Wednesday, October 13, 2010
142. crack’d & cracking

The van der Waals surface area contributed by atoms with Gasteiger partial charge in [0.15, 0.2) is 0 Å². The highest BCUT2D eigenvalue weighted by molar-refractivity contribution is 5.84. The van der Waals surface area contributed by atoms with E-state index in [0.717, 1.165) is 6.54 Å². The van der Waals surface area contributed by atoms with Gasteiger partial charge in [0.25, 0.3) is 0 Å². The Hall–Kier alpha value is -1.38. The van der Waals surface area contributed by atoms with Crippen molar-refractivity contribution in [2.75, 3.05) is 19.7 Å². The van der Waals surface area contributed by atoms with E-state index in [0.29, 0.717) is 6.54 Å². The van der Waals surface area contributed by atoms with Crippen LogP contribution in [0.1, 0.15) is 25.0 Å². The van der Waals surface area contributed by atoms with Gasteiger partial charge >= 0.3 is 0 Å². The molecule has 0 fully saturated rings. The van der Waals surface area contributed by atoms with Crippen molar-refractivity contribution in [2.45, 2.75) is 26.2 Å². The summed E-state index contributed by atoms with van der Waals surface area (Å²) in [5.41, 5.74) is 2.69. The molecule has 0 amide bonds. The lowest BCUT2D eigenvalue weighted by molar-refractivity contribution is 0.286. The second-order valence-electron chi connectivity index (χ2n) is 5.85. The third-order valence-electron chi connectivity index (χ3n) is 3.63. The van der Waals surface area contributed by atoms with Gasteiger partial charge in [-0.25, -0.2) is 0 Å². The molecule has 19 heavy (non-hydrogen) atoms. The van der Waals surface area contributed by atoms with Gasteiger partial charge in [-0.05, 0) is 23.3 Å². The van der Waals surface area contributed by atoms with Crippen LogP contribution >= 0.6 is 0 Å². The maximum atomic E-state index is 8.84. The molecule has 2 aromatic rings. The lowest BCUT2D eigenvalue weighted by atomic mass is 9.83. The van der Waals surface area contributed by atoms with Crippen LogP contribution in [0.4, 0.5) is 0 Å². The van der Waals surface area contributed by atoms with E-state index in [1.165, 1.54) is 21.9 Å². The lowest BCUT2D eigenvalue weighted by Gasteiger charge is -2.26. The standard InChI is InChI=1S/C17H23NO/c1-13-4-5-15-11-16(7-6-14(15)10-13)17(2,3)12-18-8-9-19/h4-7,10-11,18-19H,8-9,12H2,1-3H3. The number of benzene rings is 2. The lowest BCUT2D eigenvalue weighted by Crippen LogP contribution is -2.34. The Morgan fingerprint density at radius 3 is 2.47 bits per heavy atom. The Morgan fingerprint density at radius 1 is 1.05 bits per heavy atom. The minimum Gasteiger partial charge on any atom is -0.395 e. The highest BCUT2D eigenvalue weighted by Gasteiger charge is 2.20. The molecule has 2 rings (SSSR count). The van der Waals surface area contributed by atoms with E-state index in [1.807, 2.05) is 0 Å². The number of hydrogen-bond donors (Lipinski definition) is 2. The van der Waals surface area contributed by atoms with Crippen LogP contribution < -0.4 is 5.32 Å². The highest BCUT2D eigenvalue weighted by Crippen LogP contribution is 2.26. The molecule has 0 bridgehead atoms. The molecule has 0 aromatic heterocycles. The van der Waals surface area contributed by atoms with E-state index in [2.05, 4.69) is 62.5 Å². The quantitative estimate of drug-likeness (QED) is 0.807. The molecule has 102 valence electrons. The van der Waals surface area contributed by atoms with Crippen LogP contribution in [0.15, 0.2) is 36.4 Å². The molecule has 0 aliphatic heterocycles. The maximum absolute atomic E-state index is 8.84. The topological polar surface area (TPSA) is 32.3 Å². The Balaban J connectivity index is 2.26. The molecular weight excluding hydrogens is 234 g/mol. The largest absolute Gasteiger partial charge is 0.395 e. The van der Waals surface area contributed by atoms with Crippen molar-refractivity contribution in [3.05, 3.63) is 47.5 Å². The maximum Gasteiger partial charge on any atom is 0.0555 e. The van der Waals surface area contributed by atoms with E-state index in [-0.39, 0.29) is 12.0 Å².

In a sense, HE is I, is me, is H, is everything I am. What I find on the ground, what I find in the aged concrete is crack and rupture and H and E in crack and rupture, the body in its delicate glory, that slow and languid deliquescence: plaque inside the wide fat veins of the body, these vines that grow and twist within me tightening their hold; the sour acids of my stomach rising to the throat and bathing the voice into a gentle rasp against the ear’s reach toward a sound; nasal cavities that if not sprayed with rose’s scent would close and hold the air both out and in; left arm numb from carpal tunnel and sleeping with a brace to quell the buzzing of the arm; the pressure of blood steady and heavy in the veins and good enough to squeeze sharp aches into the head; and a throat that closes during sleep so that sleep is never more than a moment broken by a moment of silent breathless panic followed by another moment, sleep and waking, and sleep and waking on and on. I am, it seems. I am, it seems, a letter cracked by chance into a sidewalk that leads nowhere but half-way around a huge flat grey official building. In a sense, the H is a sound, not a shape, though it appears stable and balanced (as my left foot’s fat from its leg losing a vein, and as my right foot occasionally reminds me of the three-inch splinter shoved fast into it in a burst of running through sunlight to water). H is the sound of air squeezed through narrow passageways, not to say anything itself, but to start the saying. It is a hollow sound, all filled with wind. I can find an H almost anywhere on the earth, even on the oaken floor I rest my feet upon, and upon waking I hear the H in my first woken breath swallowed hungrily in, as if every human delicate fragile impossibly sweet and breaking body were making its last sound, of a syllable of air, released slowly into the air. Numb with sleep and an H or an aitch on my mind, and a haitch let out like a breath, and I can type away the letter I see as a word and heard as a sound and fill myself with it, because it is my letter and if held in a row of them it would make a fence I could not climb over unless I could take my pencil and erase every penciled letter away. Easier it seems than learning is leaving, and my house creaks at night, never like flesh, but bone. As I swing or sweep into sleep or something in the shape of sleep, I understand the worlds of words I had forgotten to make today and all of them I’d made to make my body tired and tiring, and full of yearning and reaching, and eyes closing eyelids over themselves to leave my fingers typing the words I might remember in the morning or forget as if I’d dreamt them, as if I’d slept through them, a storm of words, and images about words. And what I want to find, sometime, is the letter H laid out on a table, forty-three years old (younger, you see, than I am) books of poetry and visual poetry and discs of sound poetry already made and in many piles and strange shapes, and the operation is over, and he cannot get up, and we cannot rouse him, because he is already dead, unloved now and just an H, the single rung of the shortest ladder.